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*About Technical contradiction:
Often problem statements are vague, perhaps mixing technology, economic and schedule issues. For example:
"We need to speed up the production line to reduce the cost of goods."
"We need a hybrid automobile that runs on a mixture of gas and electric."
For problem solving, these statements are not very useful. Such problem statements, often referred to as 'managerial conflicts,' are important for setting directions and for setting boundaries and constraints but they are not useful for problem analysis and are often lead us away from the optimum solution path.
It is often the situation in technical problems that improving one aspect of a system will result in worsening another aspect. Systematic Innovation helps us to define the main technical contradiction that needs to be eliminated. A technical contradiction represents the conflict between two parts of a system that defines the managerial problem. For example, an action A produces a desired effect, but also results in degradation of property B:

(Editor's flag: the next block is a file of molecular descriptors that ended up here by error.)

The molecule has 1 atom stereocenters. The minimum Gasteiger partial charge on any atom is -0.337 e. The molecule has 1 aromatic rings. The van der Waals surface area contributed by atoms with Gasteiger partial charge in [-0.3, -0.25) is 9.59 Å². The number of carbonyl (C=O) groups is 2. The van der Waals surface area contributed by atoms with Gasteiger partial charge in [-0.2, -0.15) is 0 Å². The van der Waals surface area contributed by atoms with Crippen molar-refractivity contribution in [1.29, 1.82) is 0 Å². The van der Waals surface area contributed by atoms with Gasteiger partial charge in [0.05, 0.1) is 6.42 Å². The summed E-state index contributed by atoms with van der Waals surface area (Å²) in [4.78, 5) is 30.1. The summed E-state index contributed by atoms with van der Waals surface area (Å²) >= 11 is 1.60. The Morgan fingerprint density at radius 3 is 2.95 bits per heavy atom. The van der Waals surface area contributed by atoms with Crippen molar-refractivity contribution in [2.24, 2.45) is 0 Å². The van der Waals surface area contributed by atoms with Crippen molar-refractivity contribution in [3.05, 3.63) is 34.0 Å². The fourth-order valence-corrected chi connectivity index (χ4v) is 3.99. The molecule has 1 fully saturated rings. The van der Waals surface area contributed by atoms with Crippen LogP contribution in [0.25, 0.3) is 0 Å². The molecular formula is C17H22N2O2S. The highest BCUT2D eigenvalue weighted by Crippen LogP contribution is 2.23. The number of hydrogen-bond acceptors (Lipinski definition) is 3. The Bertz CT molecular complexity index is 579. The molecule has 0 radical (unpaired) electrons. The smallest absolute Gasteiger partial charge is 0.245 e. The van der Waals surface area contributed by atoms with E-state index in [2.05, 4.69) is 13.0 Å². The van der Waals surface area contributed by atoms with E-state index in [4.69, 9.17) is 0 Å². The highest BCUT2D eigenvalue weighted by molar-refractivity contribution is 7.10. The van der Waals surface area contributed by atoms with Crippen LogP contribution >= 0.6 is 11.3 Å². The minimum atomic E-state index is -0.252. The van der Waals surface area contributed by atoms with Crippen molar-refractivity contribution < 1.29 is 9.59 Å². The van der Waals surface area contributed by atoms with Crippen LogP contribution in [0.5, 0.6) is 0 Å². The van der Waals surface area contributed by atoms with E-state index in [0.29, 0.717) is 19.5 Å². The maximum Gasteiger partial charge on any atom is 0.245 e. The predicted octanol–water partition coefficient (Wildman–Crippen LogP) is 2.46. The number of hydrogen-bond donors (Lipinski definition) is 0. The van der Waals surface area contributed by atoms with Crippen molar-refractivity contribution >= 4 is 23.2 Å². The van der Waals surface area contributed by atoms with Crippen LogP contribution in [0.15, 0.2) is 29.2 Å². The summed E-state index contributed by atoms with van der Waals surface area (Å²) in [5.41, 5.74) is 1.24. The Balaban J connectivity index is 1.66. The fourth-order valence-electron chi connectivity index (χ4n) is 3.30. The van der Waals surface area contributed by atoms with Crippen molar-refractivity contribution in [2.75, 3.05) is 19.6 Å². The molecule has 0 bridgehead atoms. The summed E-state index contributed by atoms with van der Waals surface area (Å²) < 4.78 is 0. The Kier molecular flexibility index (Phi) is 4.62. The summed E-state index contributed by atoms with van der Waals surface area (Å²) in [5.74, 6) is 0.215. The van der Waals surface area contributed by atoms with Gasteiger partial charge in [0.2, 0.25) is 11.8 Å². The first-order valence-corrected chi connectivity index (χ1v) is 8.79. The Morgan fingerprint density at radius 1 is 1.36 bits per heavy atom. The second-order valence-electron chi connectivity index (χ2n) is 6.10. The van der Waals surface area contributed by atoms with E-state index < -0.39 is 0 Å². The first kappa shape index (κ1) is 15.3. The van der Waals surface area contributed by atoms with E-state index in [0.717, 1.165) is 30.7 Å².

Example: You want to design a chair. The chair must be made of metal for having strength, but for making it convenient for the person to move it must be light. Here the technical contradiction is being strong and light at the same time. Here the opportunity for innovation is new material which is light and strong at the same time.